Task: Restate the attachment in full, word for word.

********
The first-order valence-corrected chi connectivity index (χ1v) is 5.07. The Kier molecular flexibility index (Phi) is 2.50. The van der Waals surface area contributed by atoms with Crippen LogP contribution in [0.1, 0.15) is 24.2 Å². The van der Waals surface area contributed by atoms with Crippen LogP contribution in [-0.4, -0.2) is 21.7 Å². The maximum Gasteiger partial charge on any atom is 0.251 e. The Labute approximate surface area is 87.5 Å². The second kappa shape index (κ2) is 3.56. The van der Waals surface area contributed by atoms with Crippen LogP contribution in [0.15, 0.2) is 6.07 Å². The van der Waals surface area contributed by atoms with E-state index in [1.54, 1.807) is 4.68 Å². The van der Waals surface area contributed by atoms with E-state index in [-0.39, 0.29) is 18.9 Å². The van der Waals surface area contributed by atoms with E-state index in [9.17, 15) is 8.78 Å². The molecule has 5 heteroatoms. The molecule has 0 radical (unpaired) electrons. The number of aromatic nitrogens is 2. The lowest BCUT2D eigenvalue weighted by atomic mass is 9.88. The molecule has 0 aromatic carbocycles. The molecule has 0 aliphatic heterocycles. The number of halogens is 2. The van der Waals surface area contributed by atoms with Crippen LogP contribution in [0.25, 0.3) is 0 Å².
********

The first-order valence-corrected chi connectivity index (χ1v) is 5.07. The Kier molecular flexibility index (Phi) is 2.50. The van der Waals surface area contributed by atoms with Crippen LogP contribution in [0.1, 0.15) is 24.2 Å². The van der Waals surface area contributed by atoms with Crippen LogP contribution in [-0.4, -0.2) is 21.7 Å². The maximum Gasteiger partial charge on any atom is 0.251 e. The Labute approximate surface area is 87.5 Å². The second kappa shape index (κ2) is 3.56. The van der Waals surface area contributed by atoms with Crippen LogP contribution in [0.15, 0.2) is 6.07 Å². The van der Waals surface area contributed by atoms with E-state index in [1.54, 1.807) is 4.68 Å². The van der Waals surface area contributed by atoms with E-state index in [-0.39, 0.29) is 18.9 Å². The van der Waals surface area contributed by atoms with E-state index in [9.17, 15) is 8.78 Å². The molecule has 5 heteroatoms. The molecule has 0 radical (unpaired) electrons. The number of aromatic nitrogens is 2. The lowest BCUT2D eigenvalue weighted by atomic mass is 9.88. The molecule has 0 aromatic carbocycles. The molecule has 0 aliphatic heterocycles. The number of halogens is 2. The van der Waals surface area contributed by atoms with Crippen LogP contribution in [0.25, 0.3) is 0 Å².